My research program:
My theoretical linguistic research examines understudied effects of tense at the intersection of formal semantics and syntax. This research is supported by my fieldwork on understudied and endangered languages – fieldwork which also fuels my work in language documentation and revitalization. I additionally conduct research in the field of pedagogy, including work on assessment models and inclusive pedagogical methodology for diverse classrooms.
Semantics, as a subfield of linguistics, aims to develop formal models that represent the meanings of natural language expressions. In my research in semantics and its interfaces, I study the effects of tense and how human language encodes information about the timing of states and events. Previously, semanticists modeling tense systems have largely focused on the evaluation times of lexical verbs, i.e., the time at which the verbal event or state occurs. My work demonstrates that the evaluation times of both non-lexical verbs and non-verbal predicates can be equivalently useful for establishing descriptive and theoretical information about tense systems. I have developed novel methods for investigating tense systems via non-verbal predicates, which are useful for fieldworkers and theoreticians alike, as the relationship between tense and verbal evaluation times is often obscured by aspect, mood, or evidentiality. Utilizing additional information from non-verbal predicates allows researchers to more clearly observe the universal behavior of tense.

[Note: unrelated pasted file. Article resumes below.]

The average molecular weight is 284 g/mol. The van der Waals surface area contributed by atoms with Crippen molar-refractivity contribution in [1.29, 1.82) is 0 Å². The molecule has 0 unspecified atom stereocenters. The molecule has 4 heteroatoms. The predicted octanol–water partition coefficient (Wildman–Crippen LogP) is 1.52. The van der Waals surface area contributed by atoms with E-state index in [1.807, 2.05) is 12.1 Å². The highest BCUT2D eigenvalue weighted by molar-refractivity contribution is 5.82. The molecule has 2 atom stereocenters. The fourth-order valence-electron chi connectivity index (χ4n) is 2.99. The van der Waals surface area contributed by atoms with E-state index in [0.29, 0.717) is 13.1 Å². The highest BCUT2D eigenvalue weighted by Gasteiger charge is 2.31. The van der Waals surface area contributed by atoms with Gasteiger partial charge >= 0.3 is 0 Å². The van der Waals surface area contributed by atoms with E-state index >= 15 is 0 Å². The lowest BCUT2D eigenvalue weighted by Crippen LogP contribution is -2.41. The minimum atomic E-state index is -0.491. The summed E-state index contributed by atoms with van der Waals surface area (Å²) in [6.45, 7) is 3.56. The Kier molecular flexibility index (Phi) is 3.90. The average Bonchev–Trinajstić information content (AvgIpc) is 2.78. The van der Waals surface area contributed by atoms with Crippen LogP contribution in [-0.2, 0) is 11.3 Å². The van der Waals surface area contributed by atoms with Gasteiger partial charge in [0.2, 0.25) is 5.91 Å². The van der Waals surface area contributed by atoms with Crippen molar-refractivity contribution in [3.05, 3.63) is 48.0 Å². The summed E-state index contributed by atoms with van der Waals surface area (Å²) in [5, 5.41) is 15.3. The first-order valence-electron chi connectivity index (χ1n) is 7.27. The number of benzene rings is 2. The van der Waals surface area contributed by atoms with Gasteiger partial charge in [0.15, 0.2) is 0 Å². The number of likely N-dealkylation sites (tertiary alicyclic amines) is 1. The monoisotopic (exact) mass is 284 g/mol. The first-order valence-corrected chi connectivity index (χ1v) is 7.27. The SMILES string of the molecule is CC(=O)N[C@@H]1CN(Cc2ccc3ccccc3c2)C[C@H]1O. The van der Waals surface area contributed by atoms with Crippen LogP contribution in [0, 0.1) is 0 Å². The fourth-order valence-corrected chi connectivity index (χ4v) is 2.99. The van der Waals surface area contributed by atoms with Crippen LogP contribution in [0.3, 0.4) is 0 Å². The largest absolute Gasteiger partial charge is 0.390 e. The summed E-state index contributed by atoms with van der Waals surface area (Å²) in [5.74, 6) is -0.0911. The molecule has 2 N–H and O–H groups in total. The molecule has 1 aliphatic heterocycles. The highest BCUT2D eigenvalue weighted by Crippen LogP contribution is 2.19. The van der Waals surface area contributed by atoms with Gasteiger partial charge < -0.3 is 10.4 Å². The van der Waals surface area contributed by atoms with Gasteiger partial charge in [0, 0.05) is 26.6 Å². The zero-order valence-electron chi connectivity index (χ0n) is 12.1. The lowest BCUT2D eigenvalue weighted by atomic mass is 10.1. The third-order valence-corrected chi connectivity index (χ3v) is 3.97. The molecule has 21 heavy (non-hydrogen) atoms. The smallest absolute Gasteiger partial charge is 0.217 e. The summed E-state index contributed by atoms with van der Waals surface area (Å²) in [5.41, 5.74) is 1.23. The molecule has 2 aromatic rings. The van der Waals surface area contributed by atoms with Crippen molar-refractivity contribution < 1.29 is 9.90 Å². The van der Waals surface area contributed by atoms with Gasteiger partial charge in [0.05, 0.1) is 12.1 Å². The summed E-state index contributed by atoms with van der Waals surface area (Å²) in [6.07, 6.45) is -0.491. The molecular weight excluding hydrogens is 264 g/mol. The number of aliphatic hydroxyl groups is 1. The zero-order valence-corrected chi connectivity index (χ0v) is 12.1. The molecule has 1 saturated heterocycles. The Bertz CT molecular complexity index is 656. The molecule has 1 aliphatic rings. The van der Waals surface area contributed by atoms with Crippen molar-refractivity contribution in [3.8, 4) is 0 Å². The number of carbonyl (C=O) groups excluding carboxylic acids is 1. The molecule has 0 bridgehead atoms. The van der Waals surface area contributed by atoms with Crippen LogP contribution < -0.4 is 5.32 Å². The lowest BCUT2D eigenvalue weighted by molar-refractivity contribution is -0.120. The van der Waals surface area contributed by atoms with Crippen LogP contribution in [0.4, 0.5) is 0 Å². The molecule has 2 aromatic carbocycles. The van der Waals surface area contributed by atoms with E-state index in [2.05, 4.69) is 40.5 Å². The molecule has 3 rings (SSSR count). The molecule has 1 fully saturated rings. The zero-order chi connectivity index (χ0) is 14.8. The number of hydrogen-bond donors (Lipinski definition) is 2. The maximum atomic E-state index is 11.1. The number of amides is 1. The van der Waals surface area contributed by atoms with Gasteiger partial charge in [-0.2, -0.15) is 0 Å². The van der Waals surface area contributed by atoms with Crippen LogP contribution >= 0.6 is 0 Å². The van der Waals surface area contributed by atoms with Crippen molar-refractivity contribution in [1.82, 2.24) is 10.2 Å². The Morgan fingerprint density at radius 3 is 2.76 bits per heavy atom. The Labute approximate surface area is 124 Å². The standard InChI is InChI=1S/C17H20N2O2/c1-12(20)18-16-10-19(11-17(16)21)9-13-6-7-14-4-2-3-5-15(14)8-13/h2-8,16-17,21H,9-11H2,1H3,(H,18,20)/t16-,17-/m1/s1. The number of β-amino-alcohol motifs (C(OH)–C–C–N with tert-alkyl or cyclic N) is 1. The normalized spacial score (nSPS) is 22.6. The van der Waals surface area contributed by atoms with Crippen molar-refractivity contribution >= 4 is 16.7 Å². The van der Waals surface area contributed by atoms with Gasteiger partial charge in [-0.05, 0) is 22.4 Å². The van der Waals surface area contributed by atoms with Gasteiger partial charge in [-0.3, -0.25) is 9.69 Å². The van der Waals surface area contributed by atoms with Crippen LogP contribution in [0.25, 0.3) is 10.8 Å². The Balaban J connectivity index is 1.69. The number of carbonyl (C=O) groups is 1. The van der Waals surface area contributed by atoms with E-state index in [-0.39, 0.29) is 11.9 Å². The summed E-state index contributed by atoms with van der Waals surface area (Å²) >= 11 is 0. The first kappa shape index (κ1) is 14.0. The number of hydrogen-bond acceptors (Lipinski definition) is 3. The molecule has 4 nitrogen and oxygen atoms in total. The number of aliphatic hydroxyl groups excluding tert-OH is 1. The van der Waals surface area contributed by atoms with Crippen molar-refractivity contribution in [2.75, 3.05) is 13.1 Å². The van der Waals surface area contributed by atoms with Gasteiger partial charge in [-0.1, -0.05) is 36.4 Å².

My dissertation provides clear diagnostics for determining the evaluation times of non-verbal predicates and a theoretical analysis of the effects of tense on these evaluation times. It is widely assumed that tense operators are sentential, scoping over most of the syntactic and semantic content of the sentence, so it is reasonable that non-lexical verbs and non-verbal predicates are affected by tense operators. However, these effects have been obscured in previous data analyses by a number of confounds, ranging from hidden lexical aspect to reconstruction effects to judgments that are just difficult for speakers to evaluate. These interferences have concealed the fact that all evaluation times, not just those of lexical verbs, follow the same systematic patterns. In my dissertation, I unravel these confounds and show that the theories that tense is a scopal and sentential effect are substantially more universal than was previously thought.
My theoretical work on tense is informed by evidence from cross-linguistic data, including data gleaned from original fieldwork on understudied languages such as Tatar, a Turkic language of Russia, and Hän, an extremely endangered Dene (Athabaskan) language of Alaska which has only six remaining native speakers. In addition to informing theoretical research, fieldwork on understudied languages allows a deeper understanding of language diversity and can help to revitalize dying languages and cultures. In my Hän fieldwork, I have begun a substantial revitalization project; I have developed children’s books for the Hän tribal community and am now advising three undergraduate RAs in the creation of teaching materials to help restore the language community.